New South Wales – 1880
    The Sydney Morning Herald reported that at a meeting on the 18th August, 1880 the New South Wales Football Association voted to play Australian football on the grounds that the rules were an improvement on those used by the English Association, and very different to rules used by the rugby code.

    Western Australia – 1885
    The Western Mail reported in 1939, that when the Western Australian Association was formed in 1885, the dominant game in the colony was rugby. It was noted that of four football clubs in the colony, only one played the Victorian code.

    In 1885, delegates from the Fremantle, Rovers and Victorian clubs voted to move as a body to Victorian football. They would be joined a year later by another Fremantle club, Unions. Today, only Victorians survives, now known as West Perth.

    Victoria splits – 1896
    The rumblings began when inner Melbourne clubs began to feel that they were carrying the outlying regional clubs, and so in 1896 six clubs Carlton, Melbourne, Collingwood, Essendon, Fitzroy and South Melbourne broke away from the Association, persuading Geelong and St Kilda to go with them.

    This left the VFA with just five clubs – three of whom would later join the VFL – Richmond (1908), North Melbourne (1925) and Footscray (1925). Williamstown and Port Melbourne remained, and have done so until now.

    Queensland – 1903
    A governing body for the game in Queensland didn’t take place until 1903, the game in the country was essentially run from Victoria before that.

    Notes: I am heavily indebted to the National library for the articles and source material used for this article.

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    The Crowd Says (104)

    • Roar Guru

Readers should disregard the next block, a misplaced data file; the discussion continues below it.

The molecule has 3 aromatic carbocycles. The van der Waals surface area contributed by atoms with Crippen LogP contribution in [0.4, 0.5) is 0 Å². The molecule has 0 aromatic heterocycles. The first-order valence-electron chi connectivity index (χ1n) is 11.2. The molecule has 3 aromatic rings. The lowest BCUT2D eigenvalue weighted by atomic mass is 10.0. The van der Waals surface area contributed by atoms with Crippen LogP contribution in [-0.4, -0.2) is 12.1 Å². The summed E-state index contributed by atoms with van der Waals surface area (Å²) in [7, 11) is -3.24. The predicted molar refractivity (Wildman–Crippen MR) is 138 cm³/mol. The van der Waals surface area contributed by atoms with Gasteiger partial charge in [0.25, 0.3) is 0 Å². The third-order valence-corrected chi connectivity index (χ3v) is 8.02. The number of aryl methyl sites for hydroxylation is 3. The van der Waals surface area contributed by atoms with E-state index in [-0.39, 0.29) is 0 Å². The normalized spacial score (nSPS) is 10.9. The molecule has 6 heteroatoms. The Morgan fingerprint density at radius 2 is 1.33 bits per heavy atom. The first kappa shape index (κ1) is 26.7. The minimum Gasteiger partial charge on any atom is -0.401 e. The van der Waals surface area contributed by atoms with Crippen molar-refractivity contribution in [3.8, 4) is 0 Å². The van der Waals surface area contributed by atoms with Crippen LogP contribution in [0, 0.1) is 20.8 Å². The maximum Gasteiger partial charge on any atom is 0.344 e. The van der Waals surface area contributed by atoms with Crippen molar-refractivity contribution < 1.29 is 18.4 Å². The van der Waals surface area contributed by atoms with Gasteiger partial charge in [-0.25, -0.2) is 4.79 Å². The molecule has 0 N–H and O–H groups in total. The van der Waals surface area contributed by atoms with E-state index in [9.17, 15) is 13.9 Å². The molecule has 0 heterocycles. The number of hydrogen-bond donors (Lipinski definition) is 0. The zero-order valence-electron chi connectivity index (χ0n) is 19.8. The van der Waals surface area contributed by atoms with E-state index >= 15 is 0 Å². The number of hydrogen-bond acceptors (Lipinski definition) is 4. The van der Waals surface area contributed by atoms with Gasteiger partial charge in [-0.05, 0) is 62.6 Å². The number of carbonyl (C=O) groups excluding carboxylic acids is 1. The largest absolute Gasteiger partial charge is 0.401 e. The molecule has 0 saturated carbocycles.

January 12th 2014 @ 6:28am
      The_Wookie said | January 12th 2014 @ 6:28am | ! Report

      Should note that the links to the source material can be found in the article here:

    • January 12th 2014 @ 9:21am
      Floreat Pica said | January 12th 2014 @ 9:21am | ! Report

      Informative Wookie- any idea when independent governing bodies were set up for the territories?

    • January 12th 2014 @ 9:37am
      Timmuh said | January 12th 2014 @ 9:37am | ! Report

      A few things regarding Tasmania:

      There was not a state league until 1986, when the Hobart based TANFL invited Noth Launceston and East Launceston from the NTFA into the southern league. North-west clubs Devonport and Cooee (renamed to Burnie) joined in 1987.

      Prior to that the Hobart based TANFL (previously TFL), Northern (really north-east, NTFA based in and around Launceston) and North West (NWFU) were all theoretically the same level. For the most part the Hobart league was stronger, but it was not dominant and not a de facto state league. State rep sides were drawn from all three leagues. Occasionally state premiers were decided with the premiers from each league playing off against each other. The infamous Wynyard (NWFU) – North Hobart (TFL) post-pulling incident, where spectators removed goal posts in order to stop a potential winning goal (and what they saew as a cheating umpire) was one such match.
      The first state league was disbanded after the 2000 season, and the second attempt is on the brink of oblivion thanks to a combination of the dominance of the AFL destroying local footy, and supreme mismanagement by AFL Tasmania.

      The oldest surviving club in Tasmania is Launceston, est 1875, which went into the NTFA when that was formed. Launceston now plays in the state league, the TSL.

      • Roar Guru

        January 12th 2014 @ 9:58am
        The_Wookie said | January 12th 2014 @ 9:58am | ! Report

        In Tasmanias case I used the earliest known governing body for a wide area of the state, theres no question that this was the TFA in 1879
        Launceston may have been formed in 1875, but according to an Examiner arrticle from April 22nd, 1938, they didnt play a competitive game before 1879. (

        • January 12th 2014 @ 10:37am
          Timmuh said | January 12th 2014 @ 10:37am | ! Report